Pics !!! Lots of pics.
 
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May 11, 2021
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One goal of transhumanism is breaking confinement to Planet Earth, and a few things stand in the way:
Our immediate neighbourhood is mostly uninhabitable: Venus, Mars, and the Moon are not viable options
for settlements.
Even much of the Solar System is uninhabitable; Ganymede, Callisto, Europa, Titan, Triton are currently
uninhabitable.
We are not certain if we have inhabitable planets within 3 parsecs, and even this small radius is beyond
our reach.
Technological breakthroughs are even more problematic.
Besides these obvious obstacles, what have been keeping us confined to Planet Earth?
I suppose it depends what is meant by “habitable”. If the intention is to live outside in a breathable atmosphere as we do on Earth with no artificial help then I’m inclined to agree that nowhere in our solar system is habitable except the Earth. If the definition can be stretched to include living in pressurized habitats then at least Mars should be a candidate as it has all of the elements necessary for life and a day length very similar to that of the Earth that would allow crops to be grown in natural light. It would be very difficult, but it might be possible. Crewed flight to any planet beyond the solar system is a science fiction fantasy at the moment and may well remain that way indefinitely unless there is some amazing breakthrough in technology.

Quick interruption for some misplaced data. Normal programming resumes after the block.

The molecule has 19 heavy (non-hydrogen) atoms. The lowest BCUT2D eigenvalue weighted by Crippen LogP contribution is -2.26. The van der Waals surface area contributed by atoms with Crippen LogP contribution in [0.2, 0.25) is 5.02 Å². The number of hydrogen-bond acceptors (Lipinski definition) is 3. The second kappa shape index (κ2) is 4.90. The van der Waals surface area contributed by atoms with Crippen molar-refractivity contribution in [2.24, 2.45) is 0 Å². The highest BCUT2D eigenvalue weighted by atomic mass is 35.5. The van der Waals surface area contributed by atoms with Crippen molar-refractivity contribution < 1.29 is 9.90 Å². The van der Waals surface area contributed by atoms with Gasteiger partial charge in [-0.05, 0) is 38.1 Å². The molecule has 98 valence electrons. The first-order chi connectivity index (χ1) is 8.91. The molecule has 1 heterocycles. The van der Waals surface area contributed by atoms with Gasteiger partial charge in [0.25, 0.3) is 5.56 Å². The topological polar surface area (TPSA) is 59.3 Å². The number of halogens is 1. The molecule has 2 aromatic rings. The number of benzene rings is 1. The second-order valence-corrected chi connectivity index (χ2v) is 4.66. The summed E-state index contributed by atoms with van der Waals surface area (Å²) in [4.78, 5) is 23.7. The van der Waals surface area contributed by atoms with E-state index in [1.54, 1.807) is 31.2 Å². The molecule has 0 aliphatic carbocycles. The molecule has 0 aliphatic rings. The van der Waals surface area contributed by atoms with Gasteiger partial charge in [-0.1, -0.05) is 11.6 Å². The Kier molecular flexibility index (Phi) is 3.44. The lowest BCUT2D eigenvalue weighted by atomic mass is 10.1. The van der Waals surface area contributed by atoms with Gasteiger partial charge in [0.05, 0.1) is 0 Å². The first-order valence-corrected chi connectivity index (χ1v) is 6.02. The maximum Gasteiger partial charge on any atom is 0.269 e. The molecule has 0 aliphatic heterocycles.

Besides all that, what has been keeping us confined to planet Earth? Answer it is very difficult to leave Earth. Speeds of more than 7.8km/s are required and this was not achieved until 1957. Even modern rockets are flying fuel cans 90% propellant and most of the rest engines and tanks to hold the propellant. The actual payload is just a few percent of the rockets mass. If the Earth had a higher gravitational field it might have been impossible to leave and reach orbit.
 

Catastrophe

The devil is in the detail
Feb 18, 2020
3,838
2,427
8,070
"If the Earth had a higher gravitational field it might have been impossible to leave and reach orbit."